DETROIT (Reuters) - Chrysler continues to make progress in its efforts to complete a proposed alliance with Fiat SpA and qualify for additional government loans, Chrysler Chief Executive Bob Nardelli said on Wednesday.
The U.S. Treasury Department has reached an agreement with Chrysler’s largest creditors to cancel $6.9 billion of debt in exchange for $2 billion in cash, Nardelli confirmed in a memo to staff obtained by Reuters.
“If approved, it would clear a significant hurdle on our continuing journey toward long-term success, but the proposed agreement still needs to be approved by all of the secured lenders,” Nardelli said in the memo.
Chrysler allies were buoyed by the framework deal, but the near-term future of the American icon hinged on several parts coming together, before Thursday’s U.S. government deadline, to prove that the company can be viable again.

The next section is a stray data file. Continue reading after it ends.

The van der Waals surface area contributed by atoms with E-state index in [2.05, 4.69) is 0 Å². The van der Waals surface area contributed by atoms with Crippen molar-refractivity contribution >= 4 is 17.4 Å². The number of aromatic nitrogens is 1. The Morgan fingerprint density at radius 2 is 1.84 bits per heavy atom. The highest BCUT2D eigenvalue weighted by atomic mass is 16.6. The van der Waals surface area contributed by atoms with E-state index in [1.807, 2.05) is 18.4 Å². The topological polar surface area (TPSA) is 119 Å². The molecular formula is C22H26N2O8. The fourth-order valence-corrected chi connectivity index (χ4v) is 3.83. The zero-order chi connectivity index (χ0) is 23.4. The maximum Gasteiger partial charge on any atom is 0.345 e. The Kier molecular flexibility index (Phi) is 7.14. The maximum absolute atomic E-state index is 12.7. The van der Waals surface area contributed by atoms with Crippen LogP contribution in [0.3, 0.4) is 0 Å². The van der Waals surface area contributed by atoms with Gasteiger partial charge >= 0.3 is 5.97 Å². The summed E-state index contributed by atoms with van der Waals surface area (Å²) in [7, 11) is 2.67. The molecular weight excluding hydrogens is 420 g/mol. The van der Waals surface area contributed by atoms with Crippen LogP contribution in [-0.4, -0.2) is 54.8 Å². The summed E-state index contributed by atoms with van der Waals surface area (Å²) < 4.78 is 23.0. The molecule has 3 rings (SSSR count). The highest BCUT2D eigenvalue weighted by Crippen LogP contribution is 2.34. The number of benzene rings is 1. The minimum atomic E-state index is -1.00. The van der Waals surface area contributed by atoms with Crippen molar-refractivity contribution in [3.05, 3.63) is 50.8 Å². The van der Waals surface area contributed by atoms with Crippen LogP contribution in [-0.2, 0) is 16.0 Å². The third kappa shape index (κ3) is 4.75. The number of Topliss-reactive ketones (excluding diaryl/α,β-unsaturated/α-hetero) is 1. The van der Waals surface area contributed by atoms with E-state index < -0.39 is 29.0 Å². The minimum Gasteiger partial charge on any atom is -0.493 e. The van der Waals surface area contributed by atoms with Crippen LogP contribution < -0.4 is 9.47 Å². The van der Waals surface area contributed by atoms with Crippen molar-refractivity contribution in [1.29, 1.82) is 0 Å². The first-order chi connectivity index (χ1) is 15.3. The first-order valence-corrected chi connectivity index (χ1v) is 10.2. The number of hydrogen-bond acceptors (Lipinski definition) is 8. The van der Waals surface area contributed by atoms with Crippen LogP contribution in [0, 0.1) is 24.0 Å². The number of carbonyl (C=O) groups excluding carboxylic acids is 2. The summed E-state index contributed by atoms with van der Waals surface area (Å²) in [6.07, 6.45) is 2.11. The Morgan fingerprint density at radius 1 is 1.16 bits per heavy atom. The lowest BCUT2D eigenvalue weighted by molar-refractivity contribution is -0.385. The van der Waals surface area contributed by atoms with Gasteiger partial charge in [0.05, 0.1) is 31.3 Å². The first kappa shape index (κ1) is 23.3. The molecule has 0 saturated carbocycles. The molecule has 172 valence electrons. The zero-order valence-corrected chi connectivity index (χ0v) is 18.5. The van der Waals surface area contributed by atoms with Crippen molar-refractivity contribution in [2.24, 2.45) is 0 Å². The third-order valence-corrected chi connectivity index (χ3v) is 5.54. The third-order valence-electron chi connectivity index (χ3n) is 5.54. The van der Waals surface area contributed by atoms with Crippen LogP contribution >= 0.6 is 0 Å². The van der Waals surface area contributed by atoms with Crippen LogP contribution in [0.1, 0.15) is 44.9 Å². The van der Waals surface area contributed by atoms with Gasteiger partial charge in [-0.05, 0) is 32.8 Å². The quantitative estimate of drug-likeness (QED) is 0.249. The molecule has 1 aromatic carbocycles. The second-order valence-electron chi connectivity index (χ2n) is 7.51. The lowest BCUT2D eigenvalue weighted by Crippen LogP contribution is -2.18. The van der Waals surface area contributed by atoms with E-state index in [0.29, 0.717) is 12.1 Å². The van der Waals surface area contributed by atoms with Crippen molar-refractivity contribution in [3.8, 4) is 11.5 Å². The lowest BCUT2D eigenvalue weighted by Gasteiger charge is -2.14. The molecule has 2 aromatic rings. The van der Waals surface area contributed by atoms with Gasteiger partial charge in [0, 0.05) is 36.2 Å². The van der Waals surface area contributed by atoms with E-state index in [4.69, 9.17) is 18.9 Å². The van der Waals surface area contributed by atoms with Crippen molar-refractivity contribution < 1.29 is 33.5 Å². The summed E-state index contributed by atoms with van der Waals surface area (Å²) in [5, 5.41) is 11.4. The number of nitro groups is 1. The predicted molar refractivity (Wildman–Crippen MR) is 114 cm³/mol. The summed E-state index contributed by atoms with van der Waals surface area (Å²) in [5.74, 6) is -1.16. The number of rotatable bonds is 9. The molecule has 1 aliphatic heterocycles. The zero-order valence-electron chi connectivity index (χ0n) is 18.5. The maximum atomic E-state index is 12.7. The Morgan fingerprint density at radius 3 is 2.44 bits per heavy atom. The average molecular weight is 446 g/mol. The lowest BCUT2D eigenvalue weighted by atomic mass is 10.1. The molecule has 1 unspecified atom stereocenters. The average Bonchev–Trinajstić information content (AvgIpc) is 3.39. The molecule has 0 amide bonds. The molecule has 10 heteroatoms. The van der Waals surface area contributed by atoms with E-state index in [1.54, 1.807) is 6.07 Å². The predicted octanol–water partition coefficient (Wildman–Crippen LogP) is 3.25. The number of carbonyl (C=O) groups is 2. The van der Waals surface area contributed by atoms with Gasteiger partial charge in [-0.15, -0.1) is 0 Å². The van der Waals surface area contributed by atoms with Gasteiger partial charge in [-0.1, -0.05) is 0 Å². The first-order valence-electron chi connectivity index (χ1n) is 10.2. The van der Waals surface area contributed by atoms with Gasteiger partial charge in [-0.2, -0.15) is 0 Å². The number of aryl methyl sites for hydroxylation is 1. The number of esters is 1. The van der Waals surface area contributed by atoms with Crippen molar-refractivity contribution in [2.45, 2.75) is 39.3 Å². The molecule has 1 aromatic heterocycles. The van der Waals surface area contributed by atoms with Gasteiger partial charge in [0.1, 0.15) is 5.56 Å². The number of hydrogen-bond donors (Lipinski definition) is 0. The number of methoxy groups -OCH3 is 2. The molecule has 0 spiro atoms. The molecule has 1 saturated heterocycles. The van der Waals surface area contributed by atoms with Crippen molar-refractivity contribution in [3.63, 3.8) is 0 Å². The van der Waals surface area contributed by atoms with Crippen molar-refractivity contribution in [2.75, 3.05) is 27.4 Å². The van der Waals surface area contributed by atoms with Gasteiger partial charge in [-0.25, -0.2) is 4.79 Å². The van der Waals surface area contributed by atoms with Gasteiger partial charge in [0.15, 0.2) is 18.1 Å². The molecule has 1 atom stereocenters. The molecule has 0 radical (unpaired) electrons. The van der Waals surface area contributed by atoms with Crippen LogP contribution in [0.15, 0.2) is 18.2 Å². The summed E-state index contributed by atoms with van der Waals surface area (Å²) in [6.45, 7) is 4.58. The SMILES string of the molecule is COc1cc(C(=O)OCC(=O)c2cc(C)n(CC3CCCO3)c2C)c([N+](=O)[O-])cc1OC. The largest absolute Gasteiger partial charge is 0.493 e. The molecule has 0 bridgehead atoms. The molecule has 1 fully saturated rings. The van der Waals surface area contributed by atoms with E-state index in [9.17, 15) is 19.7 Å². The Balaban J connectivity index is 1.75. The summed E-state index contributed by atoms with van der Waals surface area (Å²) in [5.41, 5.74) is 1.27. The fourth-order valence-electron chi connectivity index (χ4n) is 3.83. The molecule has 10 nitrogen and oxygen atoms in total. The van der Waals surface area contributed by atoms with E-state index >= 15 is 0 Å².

Chrysler’s more than 40 lenders were performing due diligence on the terms, a source with knowledge of the banks’ review has said.
The development with lenders came after a weekend agreement between Chrysler and the United Auto Workers to modify the union’s labor contract and reduce the amount of money Chrysler would need to contribute to a retiree health-care trust.
“The UAW leadership unanimously approved a tentative new labor agreement with the company and has sent the agreement on to local union members who will vote (Wednesday) on its ratification,” Nardelli said in the memo.
If the contract changes are ratified, the UAW would end up owning 55 percent of Chrysler. The privately held automaker is controlled by Cerberus Capital Management.
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